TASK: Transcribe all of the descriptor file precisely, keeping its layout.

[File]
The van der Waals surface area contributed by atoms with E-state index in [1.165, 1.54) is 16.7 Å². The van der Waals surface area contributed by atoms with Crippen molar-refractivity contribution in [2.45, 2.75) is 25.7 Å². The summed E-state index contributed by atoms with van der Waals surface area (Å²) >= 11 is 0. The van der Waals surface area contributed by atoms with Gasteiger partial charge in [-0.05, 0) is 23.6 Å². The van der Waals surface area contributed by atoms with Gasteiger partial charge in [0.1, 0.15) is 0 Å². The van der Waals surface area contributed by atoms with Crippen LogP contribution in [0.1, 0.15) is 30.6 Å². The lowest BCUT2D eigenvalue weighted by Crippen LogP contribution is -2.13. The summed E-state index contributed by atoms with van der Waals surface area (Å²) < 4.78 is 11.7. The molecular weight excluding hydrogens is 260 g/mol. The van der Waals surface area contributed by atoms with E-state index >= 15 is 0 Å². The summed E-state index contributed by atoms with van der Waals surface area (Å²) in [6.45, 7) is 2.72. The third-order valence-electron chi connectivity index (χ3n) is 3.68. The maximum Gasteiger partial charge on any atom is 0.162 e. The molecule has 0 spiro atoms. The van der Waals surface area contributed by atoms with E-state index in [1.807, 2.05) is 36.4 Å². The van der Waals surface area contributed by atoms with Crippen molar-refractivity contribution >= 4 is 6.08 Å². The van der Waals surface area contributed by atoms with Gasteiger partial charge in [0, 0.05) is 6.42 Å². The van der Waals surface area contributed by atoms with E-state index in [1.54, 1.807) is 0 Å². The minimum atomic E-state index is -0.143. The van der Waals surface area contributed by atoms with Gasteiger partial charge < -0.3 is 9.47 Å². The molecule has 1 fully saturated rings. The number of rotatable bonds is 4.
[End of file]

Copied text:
The van der Waals surface area contributed by atoms with E-state index in [1.165, 1.54) is 16.7 Å². The van der Waals surface area contributed by atoms with Crippen molar-refractivity contribution in [2.45, 2.75) is 25.7 Å². The summed E-state index contributed by atoms with van der Waals surface area (Å²) >= 11 is 0. The van der Waals surface area contributed by atoms with Gasteiger partial charge in [-0.05, 0) is 23.6 Å². The van der Waals surface area contributed by atoms with Gasteiger partial charge in [0.1, 0.15) is 0 Å². The van der Waals surface area contributed by atoms with Crippen LogP contribution in [0.1, 0.15) is 30.6 Å². The lowest BCUT2D eigenvalue weighted by Crippen LogP contribution is -2.13. The summed E-state index contributed by atoms with van der Waals surface area (Å²) < 4.78 is 11.7. The molecular weight excluding hydrogens is 260 g/mol. The van der Waals surface area contributed by atoms with E-state index >= 15 is 0 Å². The summed E-state index contributed by atoms with van der Waals surface area (Å²) in [6.45, 7) is 2.72. The third-order valence-electron chi connectivity index (χ3n) is 3.68. The maximum Gasteiger partial charge on any atom is 0.162 e. The molecule has 0 spiro atoms. The van der Waals surface area contributed by atoms with E-state index in [1.807, 2.05) is 36.4 Å². The van der Waals surface area contributed by atoms with Crippen molar-refractivity contribution >= 4 is 6.08 Å². The van der Waals surface area contributed by atoms with Gasteiger partial charge in [0, 0.05) is 6.42 Å². The van der Waals surface area contributed by atoms with E-state index in [1.54, 1.807) is 0 Å². The minimum atomic E-state index is -0.143. The van der Waals surface area contributed by atoms with Gasteiger partial charge < -0.3 is 9.47 Å². The molecule has 1 fully saturated rings. The number of rotatable bonds is 4.